The letter sent by Camp and Upton to the White House asks the President to fill in the blanks on his deficit-reduction speech, which is widely expected to at the core of his reelection strategy. “Do you recommend making all [medical] providers subject to IPAB cuts beginning in 2014?… what specifically do you mean by ‘giving the IPAB additional tools to improve the quality of care while reducing costs’[?]… Would this require a statutory change?”

Their letter also asked for clarification of other elements in Obama’s fiscal framework, including a call by the President for government to use its purchasing-power to cut the price of health-care drugs.

Over the last week, Democrats have heavily criticized Ryan’s plan, which charts a plan between fiscal restrain and political caution. Obama led the criticism, claiming in his deficit speech that Ryan’s budget plan is “un-American… [and] would lead to a fundamentally different America than the one we’ve known – certainly in my lifetime… It says, instead of guaranteed health care, you will get a voucher. And if that voucher isn’t worth enough to buy the insurance that’s available in the open marketplace, well, tough luck – you’re on your own.”

The criticism of Ryan’s plan has been so consistent among Democrats that Newsweek’s Evan Thomas tagged it as a partisan push for the 2012 election. “Democrats will now accuse the Republicans – it’s an old page in their playbook – of throwing Granny in the snow” until the 2012 election, he said.

Ryan’s plan, dubbed the Path to Prosperity, would provide new recipients of Medicare after about 2021 with a voucher that could be used to buy health-care from on the open market. This reform would allow Americans to make health-companies compete on price, boost the quality of health-care and also reduce government costs, say advocates.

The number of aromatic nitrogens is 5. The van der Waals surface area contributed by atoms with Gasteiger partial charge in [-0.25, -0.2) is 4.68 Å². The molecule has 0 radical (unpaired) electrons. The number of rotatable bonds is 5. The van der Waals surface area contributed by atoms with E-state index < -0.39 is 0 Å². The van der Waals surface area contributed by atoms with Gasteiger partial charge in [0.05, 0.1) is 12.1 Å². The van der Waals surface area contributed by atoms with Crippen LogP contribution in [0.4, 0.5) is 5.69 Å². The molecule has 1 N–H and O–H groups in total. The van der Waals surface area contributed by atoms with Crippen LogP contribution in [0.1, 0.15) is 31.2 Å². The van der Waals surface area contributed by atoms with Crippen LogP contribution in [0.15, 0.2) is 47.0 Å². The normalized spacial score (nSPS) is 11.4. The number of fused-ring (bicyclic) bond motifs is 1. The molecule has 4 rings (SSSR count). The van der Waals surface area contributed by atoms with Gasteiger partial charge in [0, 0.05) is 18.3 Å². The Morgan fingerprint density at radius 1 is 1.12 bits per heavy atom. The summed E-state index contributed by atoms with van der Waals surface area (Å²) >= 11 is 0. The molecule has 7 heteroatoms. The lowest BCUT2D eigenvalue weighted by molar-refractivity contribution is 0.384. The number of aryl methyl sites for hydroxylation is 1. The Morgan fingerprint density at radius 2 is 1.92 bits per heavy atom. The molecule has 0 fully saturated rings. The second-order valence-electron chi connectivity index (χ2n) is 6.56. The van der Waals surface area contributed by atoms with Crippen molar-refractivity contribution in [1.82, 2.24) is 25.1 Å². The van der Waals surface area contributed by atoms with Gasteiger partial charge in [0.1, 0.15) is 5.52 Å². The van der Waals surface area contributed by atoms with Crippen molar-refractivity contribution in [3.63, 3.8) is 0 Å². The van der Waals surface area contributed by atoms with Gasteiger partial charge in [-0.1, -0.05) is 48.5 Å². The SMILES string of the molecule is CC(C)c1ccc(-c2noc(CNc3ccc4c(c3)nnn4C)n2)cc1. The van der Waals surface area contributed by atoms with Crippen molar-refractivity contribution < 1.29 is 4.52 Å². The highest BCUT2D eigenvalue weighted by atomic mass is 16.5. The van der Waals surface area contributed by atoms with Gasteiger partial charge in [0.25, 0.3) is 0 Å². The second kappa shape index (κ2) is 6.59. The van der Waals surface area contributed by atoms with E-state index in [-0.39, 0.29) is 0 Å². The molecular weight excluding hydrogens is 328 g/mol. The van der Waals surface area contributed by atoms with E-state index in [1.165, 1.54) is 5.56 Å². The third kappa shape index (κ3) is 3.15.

But Democrats are sticking by their preference for expert control of health-care. The IPAB is “is a panel of experts that would set constraints on spending in these programs,” said Jacob Lew, the director of the White House’s Office of Management and Budget. “It would limit the growth in the programs to a level that would require changes in reimbursement practices and the like… It is a very real set of policies, “ Lew told reporters attending an April 14 press conference at the White House.

“We’ve put in motion the most sweeping policy changes that would give us in fact the ability to what we call bend the cost curve, lower the cost growth of health care in this country… It’s the answer to how do we deal with the problems of health care expenses in the economy generally,” Lew said.

“We can change our healthcare system … to actually make the healthcare system more efficient, making it work, using things like health [information technology], and making sure that providers are reimbursed in smarter ways, to bend the cost curve on health care, so it’s available for the next generation,” President Obama said in an April 20 speech to donors at a California fund-raiser. “That’s a fundamental choice, a fundamental distinction in terms of how we see the future.”

But the IPAB is “an unelected board of ‘experts’ tasked with squeezing savings out of Medicare through formulaic rationing,” said Ryan’s statement. “One-size-fits-all decisions to restrict certain treatments punish beneficiaries by hitting all providers with across-the-board cuts, with no regard to measures of quality or patient satisfaction… The Path to Prosperity would eliminate IPAB.”